Century-old Ti — “Inventive Genius”

This is the latest in a series of posts about news reported a century ago in the Ticonderoga Sentinel.

In Washington, D.C., the engineer for the Bureau of Engraving and Printing was known as B.R. Stickney.

But in his former hometown of Ticonderoga, and at his birthplace of Moriah Center, “one one of the greatest American inventive geniuses” was known as Rollin Stickney.

Stickney and his wife and son visited at Ticonderoga for a few days on their way to Montreal, the Ticonderoga Sentinel reported on Sept. 9. 1920.

“As has been noted in these columns before, Mr. Stickney perfected the wonderful machine used for printing postage stamps, the machine for printing paper for currency, and other labor and time-saving machines used by this and foreign governments.”

In other Sept. 9, 1920 Ticonderoga Sentinel news:

Aviator B. D. Chamberlain, who had been offering airplane rides at Ticonderoga for a few weeks “went up against hard luck” Sept. 4 on a flight with Milo S. King as a passenger.

A valve on the plane blew in flight back from Port Henry on Saturday, Sept. 4 and Chamberlain had to ease the plane the rest of the way to the landing field at Fort Ticonderoga with reduced engine power.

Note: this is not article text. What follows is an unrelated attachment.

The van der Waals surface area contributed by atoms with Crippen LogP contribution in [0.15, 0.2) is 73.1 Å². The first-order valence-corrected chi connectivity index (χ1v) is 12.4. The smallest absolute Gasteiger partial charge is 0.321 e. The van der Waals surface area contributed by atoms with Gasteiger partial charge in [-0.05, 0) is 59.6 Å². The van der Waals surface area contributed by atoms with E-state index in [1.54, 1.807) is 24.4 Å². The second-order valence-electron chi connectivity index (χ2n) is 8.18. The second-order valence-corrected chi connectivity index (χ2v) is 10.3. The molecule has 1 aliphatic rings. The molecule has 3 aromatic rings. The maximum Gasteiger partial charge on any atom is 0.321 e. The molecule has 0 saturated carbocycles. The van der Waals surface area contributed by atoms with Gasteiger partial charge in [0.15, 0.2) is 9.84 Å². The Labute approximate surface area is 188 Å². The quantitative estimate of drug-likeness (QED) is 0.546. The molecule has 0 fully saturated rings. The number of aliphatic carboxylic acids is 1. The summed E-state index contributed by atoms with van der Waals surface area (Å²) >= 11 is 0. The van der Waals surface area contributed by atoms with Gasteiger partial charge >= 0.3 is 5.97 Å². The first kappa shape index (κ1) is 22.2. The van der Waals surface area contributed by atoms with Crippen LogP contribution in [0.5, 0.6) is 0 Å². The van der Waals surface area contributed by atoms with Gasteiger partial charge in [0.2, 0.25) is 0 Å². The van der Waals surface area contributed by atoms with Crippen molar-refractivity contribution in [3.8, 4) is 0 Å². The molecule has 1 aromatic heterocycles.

“It was not until late Sunday afternoon that the trouble was remedied and he could resume flights,” the Sentinel reported. “Quite a number took air rides with the genial aviator, who has made many friends in Ticonderoga.”

The Ticonderoga Papermakers semi-professional baseball team won four of five games in a Thursday-Monday Labor Day weekend stretch.

On September 2, Ticonderoga lost 1–0 to Port Henry on the road.

“It was a pitchers’ battle between Costello (of Ti) and Kuhnert, with honors about even.”

Johnny Gilbo scored the winning run for Port Henry.

On Sept. 3 Ticonderoga defeated Lake Placid 6–5 at home, and on Sept. 4 defeated Saranac Lake 2–0 on the road.

On Sept. 6 Ticonderoga won both games of a Labor Day double header against the All-Troys at home 11–9 and 6–0.

The first game was played during “a steady drizzle.”

Click here to read the most recent previous post in the series.



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Maury Thompson

Maury Thompson


Freelance history writer and documentary film producer from Ticonderoga, NY